Panyaza Lesufi leaves office proud of advances in township education
Gauteng education MEC Panyaza Lesufi said on Friday that of all the things he had done during his tenure, he was most proud of having improved township education.
He was speaking on Power FM's breakfast show on his last day in office.
"To leave office knowing that almost 15% of township schools got 100% in matric ... which means they wrote the same exam as children in private schools but they scored 100% and some private schools scored 70%.
"It's something that I cherish to say, at least, we've demonstrated that given time, skills, talent and resources, we can change township education," he said.
Lesufi served as the MEC for five years.
Speaking about his other achievements in the office, he was excited to have secured a partnership with car maker BMW. The department last month launched an engineering school in the north of Pretoria with an automotive focus. Here, high school learners are trained on how to build the new BMW X3.
"But also partnerships with top companies like BMW, for us to go to Germany and persuade Germany to come and adopt a school on Soshanguve, in the middle of a township and convert that school to a school of BMW, it was unthinkable but we did that," he said.
BMW SA donated at least one of its X3 models to the new Soshanguve Engineering School of Specialisation (SoS) for educational purposes.
"The newest model of BMW is in the middle of a township, nowhere else across the globe, and children in Soshanguve are being taught how to build that car and not how to wash it," he said.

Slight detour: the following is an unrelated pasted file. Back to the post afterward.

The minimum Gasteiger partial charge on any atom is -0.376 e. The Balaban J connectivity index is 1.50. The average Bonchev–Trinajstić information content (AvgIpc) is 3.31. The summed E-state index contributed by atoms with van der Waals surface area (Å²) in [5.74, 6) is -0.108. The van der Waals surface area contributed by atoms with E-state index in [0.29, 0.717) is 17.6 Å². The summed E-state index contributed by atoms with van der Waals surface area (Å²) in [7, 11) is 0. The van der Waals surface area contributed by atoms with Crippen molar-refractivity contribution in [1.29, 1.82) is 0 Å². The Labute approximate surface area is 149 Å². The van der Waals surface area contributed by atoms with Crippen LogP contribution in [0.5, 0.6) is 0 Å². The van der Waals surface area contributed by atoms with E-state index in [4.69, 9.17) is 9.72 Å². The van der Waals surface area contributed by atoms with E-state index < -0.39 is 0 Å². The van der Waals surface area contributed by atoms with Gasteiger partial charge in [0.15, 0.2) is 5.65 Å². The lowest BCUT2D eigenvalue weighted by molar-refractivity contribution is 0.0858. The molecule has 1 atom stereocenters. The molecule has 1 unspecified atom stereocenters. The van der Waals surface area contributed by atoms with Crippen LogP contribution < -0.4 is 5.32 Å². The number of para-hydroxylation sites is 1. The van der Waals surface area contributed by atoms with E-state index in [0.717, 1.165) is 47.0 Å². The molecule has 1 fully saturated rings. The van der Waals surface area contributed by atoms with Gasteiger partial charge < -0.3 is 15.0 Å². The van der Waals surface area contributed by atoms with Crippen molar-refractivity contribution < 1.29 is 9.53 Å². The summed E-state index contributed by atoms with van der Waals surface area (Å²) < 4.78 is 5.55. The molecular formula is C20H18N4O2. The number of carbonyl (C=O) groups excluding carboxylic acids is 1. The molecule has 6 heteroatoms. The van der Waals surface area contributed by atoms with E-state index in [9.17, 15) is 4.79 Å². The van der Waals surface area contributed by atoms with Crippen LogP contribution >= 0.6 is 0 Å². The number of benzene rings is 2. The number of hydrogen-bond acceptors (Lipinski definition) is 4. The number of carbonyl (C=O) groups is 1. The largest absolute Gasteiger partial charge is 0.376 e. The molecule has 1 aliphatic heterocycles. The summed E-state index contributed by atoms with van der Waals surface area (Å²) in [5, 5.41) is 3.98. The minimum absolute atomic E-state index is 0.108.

While Lesufi has been widely praised for his continued effort in public service, he admitted there were areas in which he could have done better.
"There was some misunderstanding between ourselves and the minority groups in the country, to be quite frank, especially people that are speaking Afrikaans, because the previous regime invested a lot of resources and energy in them," he said.
Lesufi said the Afrikaans and coloured communities often felt neglected and on the periphery, and that could have been handled better.
"Our coloured communities feel marginalised, not loved, feel they are on the periphery. So these two groups, I really feel like that it's one area that was not done well in persuading them …" he told the station.
During his tenure, several protests surfaced in mostly coloured and Afrikaans communities, from disgruntled community members, parents and schools.
He cited the vandalising of schools as a huge challenge.
"But also our investment in the ICT, it's massive. To see communities stealing things and destroying these things … was discouraging … I think we failed to make society to see that this investment is for your own children, don't destroy it," he said.
Asked about his next move, he did not comment on the possibility of getting a ministerial position.
"The president will announce his own new cabinet when he is elected, let's hope that it will be a cabinet that will represent all of us and serve South Africans better," he said.